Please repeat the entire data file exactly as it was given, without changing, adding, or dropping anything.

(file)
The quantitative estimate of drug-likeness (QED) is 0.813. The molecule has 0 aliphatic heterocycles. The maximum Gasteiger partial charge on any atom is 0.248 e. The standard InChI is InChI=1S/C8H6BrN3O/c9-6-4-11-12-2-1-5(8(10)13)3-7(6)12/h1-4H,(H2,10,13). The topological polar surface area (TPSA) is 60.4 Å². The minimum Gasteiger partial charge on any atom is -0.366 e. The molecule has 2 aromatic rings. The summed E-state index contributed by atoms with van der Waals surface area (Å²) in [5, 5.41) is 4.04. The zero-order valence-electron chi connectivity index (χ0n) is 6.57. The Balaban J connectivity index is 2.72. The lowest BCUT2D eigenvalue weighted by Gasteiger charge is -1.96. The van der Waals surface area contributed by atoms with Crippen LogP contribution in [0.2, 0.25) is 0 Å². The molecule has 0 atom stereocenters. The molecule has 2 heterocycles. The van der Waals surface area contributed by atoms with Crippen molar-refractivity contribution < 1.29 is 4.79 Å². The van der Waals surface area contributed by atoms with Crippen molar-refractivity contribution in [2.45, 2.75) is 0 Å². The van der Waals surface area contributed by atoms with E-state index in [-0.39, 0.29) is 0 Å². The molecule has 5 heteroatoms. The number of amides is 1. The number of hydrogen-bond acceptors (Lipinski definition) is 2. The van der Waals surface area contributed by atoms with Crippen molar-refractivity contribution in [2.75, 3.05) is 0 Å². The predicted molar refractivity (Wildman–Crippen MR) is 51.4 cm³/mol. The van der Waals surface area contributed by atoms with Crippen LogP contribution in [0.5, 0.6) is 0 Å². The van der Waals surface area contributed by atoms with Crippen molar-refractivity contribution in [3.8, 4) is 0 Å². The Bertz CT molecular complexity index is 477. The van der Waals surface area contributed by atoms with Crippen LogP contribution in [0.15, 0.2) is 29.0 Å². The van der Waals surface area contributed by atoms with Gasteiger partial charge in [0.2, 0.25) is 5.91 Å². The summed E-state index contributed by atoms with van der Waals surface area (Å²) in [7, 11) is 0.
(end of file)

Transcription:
The quantitative estimate of drug-likeness (QED) is 0.813. The molecule has 0 aliphatic heterocycles. The maximum Gasteiger partial charge on any atom is 0.248 e. The standard InChI is InChI=1S/C8H6BrN3O/c9-6-4-11-12-2-1-5(8(10)13)3-7(6)12/h1-4H,(H2,10,13). The topological polar surface area (TPSA) is 60.4 Å². The minimum Gasteiger partial charge on any atom is -0.366 e. The molecule has 2 aromatic rings. The summed E-state index contributed by atoms with van der Waals surface area (Å²) in [5, 5.41) is 4.04. The zero-order valence-electron chi connectivity index (χ0n) is 6.57. The Balaban J connectivity index is 2.72. The lowest BCUT2D eigenvalue weighted by Gasteiger charge is -1.96. The van der Waals surface area contributed by atoms with Crippen LogP contribution in [0.2, 0.25) is 0 Å². The molecule has 0 atom stereocenters. The molecule has 2 heterocycles. The van der Waals surface area contributed by atoms with Crippen molar-refractivity contribution < 1.29 is 4.79 Å². The van der Waals surface area contributed by atoms with Crippen molar-refractivity contribution in [2.45, 2.75) is 0 Å². The van der Waals surface area contributed by atoms with E-state index in [-0.39, 0.29) is 0 Å². The molecule has 5 heteroatoms. The number of amides is 1. The number of hydrogen-bond acceptors (Lipinski definition) is 2. The van der Waals surface area contributed by atoms with Crippen molar-refractivity contribution in [2.75, 3.05) is 0 Å². The predicted molar refractivity (Wildman–Crippen MR) is 51.4 cm³/mol. The van der Waals surface area contributed by atoms with Crippen LogP contribution in [0.5, 0.6) is 0 Å². The van der Waals surface area contributed by atoms with Crippen molar-refractivity contribution in [3.8, 4) is 0 Å². The Bertz CT molecular complexity index is 477. The van der Waals surface area contributed by atoms with Crippen LogP contribution in [0.15, 0.2) is 29.0 Å². The van der Waals surface area contributed by atoms with Gasteiger partial charge in [0.2, 0.25) is 5.91 Å². The summed E-state index contributed by atoms with van der Waals surface area (Å²) in [7, 11) is 0.